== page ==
Special deductible allowances include provisioning for advances and off-balance sheet items up to a maximum of 1pc of the total advances and allowed to carry forward provisions in excess of 1pc to the succeeding years.
However, if the provisioning is less than 1pc of the total advances, then the actual provisioning is allowed and provisioning for advances and off-balance sheet items is allowed at 5pc of the total advances for consumer and SMEs and allowed to carry forward provisions in excess of 5pc to the succeeding years and if the provisioning is less than 5pc of the total advances for consumer and SMEs, then actual provisioning for the year is allowed.
Furthermore, banking companies are allowed a deduction for any expenditure (other than on account of charge for irrecoverable debt) and the liability or a part of the liability to which the deduction relates is not paid within three years of the end of the tax year in which the deduction was allowed, the unpaid amount of the liability will be chargeable to tax under the head income from business in the first tax year following the end of three years.
However, if an unpaid liability or a part of it is chargeable to tax and is subsequently paid, a deduction will be allowed for the amount paid in the tax year in which the payment is made and adjustment of loss on sale of shares of listed companies, disposed of within one year of the date of acquisition, against business income of the tax year.
Where such loss is not fully set off against business income during the tax year, a banking company is entitled to carry forward to the following tax year and set off against capital gain only.
However, no loss is allowed to be carried forward for more than six years immediately succeeding the tax year for which the loss was first computed.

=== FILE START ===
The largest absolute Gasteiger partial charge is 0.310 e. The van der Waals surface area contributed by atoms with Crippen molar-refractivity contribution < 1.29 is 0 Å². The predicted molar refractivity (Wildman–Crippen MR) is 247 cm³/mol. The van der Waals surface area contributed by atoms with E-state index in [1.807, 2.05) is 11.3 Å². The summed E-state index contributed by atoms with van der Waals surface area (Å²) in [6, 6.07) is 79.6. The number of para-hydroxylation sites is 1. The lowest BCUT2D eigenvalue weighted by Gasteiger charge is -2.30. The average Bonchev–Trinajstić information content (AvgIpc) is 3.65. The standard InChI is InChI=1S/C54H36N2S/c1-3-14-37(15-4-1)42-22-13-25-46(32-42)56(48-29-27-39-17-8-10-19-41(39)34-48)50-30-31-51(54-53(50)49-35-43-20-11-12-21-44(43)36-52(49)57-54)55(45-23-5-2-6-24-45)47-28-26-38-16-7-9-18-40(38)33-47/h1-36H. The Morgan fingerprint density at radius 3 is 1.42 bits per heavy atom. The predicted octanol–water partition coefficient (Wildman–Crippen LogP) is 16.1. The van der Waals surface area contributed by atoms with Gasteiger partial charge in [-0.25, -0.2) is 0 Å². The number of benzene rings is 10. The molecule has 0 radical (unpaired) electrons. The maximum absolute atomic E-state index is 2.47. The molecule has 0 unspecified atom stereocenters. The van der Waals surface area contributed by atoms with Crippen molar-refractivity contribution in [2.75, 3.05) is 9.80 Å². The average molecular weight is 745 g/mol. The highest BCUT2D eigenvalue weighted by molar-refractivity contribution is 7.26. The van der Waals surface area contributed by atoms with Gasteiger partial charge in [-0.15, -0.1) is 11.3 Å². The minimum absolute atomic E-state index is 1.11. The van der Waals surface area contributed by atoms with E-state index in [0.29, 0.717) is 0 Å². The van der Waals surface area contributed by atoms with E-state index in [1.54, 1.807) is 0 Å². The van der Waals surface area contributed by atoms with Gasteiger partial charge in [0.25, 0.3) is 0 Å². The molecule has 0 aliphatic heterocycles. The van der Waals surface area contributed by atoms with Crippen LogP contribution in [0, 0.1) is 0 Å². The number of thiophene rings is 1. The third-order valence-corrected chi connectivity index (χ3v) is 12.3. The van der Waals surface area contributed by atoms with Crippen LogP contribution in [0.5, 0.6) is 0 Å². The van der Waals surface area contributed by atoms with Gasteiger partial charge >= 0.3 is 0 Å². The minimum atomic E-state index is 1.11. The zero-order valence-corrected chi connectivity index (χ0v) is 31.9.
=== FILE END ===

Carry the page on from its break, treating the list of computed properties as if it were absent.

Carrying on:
This is the reason that companies operating in the non-banking sector are critical of special tax regime for banking companies that allows them a considerably higher costs ranging between Rs40 billion and Rs45bn.
Importantly, provisions of withholding tax under Income Tax Ordinance 2001 are not applicable to a banking company as a recipient of the amount on which tax is deductible.
Moreover, tax authorities instructed such withholding agents that no tax is required to be deducted at the time of making payments to banking companies and therefore no specific exemption certificate is required from the banks.
Similarly, provisions relating to group relief as contained in section 59B of Income Tax Ordinance of 2001 will also be available to banking companies, provided the holding and subsidiary companies are banking companies. Holding and subsidiary companies of 100pc-owned group of banking companies may opt to be taxed as one fiscal unit pursuant to section 59AA of Income Tax Ordinance of 2001 relating to group taxation.
Income, profits and gains of banking companies, including Shariah-compliant banking companies are computed under the provisions of the Seventh Schedule to Income Tax Ordinance of 2001.
The writer is an additional director at the Federal Board of Revenue